Not surprisingly, politics reared its ugly head more than a few times during the evening. Corden made a Trump joke in his opening number, and later did a gag involving “fake tweets.” Lopez told the crowd, “At this particular point in history, our voices are needed more than ever.” Paris Jackson noted, “We can really use this kind of excitement at the pipeline protest, you guys.” The finale of Katy Perry’s “Chained to the Rhythm” featured a backdrop depicting the Preamble to the Constitution. But the honors went to A Tribe Called Quest, performing with Anderson.Paak and Busta Rhymes. Their raucous performance included a shout-out to “President Agent Orange and his unsuccessful attempt at a Muslim ban” and chants of “We the People” and “Resist.”

The Grammys are in the habit of pairing performers off, and this year was no exception. Some of the bizarre mash-ups worked, such as Lady Gaga and Metallica on a literally scorching “Moth Into Flame” that was marred only by James Hetfield’s malfunctioning mic. On the other hand, Danish pop band Lucas Graham and country singer Kelsea Ballerini seemed like they were meeting each other for the first time when they hit the stage.

Other match-ups included Keith Urban and Carrie Underwood on the rocking “The Fighter”; soul legend William Bell and Gary Clark Jr. on a blistering “Born Under a Bad Sign,” which Bell co-wrote a half-century ago; Sturgill Simpson and the Dap-Kings (sadly, without their late leader Sharon Jones) on “All Around You”; Maren Morris and Alicia Keys, singing the hell out of Morris’ “Once”; and The Weeknd and Daft Punk, whose duet on “I Feel It Coming” was performed on a bizarre set resembling the Fortress of Solitude.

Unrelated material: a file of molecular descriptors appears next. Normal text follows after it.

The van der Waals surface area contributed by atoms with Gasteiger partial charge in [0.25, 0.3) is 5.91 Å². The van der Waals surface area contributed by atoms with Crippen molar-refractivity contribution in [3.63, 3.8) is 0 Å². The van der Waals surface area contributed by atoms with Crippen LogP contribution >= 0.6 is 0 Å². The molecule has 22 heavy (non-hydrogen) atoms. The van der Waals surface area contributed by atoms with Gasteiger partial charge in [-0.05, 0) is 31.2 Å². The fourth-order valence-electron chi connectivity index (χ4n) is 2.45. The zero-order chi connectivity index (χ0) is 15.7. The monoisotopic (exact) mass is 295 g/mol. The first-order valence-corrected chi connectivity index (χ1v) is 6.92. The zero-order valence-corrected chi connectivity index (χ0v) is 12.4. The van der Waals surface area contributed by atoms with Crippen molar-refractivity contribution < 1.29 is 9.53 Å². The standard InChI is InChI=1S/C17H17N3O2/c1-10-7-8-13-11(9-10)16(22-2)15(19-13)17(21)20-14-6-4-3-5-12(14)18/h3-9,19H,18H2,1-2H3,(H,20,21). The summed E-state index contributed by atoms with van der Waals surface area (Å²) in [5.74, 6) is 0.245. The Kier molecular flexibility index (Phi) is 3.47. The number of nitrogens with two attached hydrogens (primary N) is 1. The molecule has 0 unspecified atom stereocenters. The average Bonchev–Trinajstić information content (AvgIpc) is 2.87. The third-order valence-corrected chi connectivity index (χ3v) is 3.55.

Presenters included John Travolta, who really needs to step up his game before appearing on any more award shows. As if his “Adele Dazeem” Oscar flub a few years back wasn’t bad enough, the actor this time was unable to see the TelePrompTer and was forced to read his intro off an index card. Although, to be fair, baby boomers probably appreciated the fact that Tony Manero now needs reading glasses.

The most colorful acceptance speeches were delivered by Chance the Rapper, whose declaration, “I claim this victory in the name of the Lord,” made him sound like an explorer who just discovered a new land, and the rock duo Twenty One Pilots, who came onstage sans trousers. They explained that they had once watched the Grammys at home on television in their underwear and had said to each other, “If we ever win a Grammy, we should receive it just like this.” It made you glad they hadn’t been naked at the time. Corden took comic advantage of the situation by making his next appearance in boxer briefs.

And then there was Adele, who, upon winning for both record of the year and album of the year, took the opportunities to pay tribute to Beyonce. “I adore you, I want you to be my mommy,” she told Queen Bey. Describing the Lemonade album as “monumental,” Adele declared, “You are our light” as both women burst into tears. Is it any wonder that we love them both?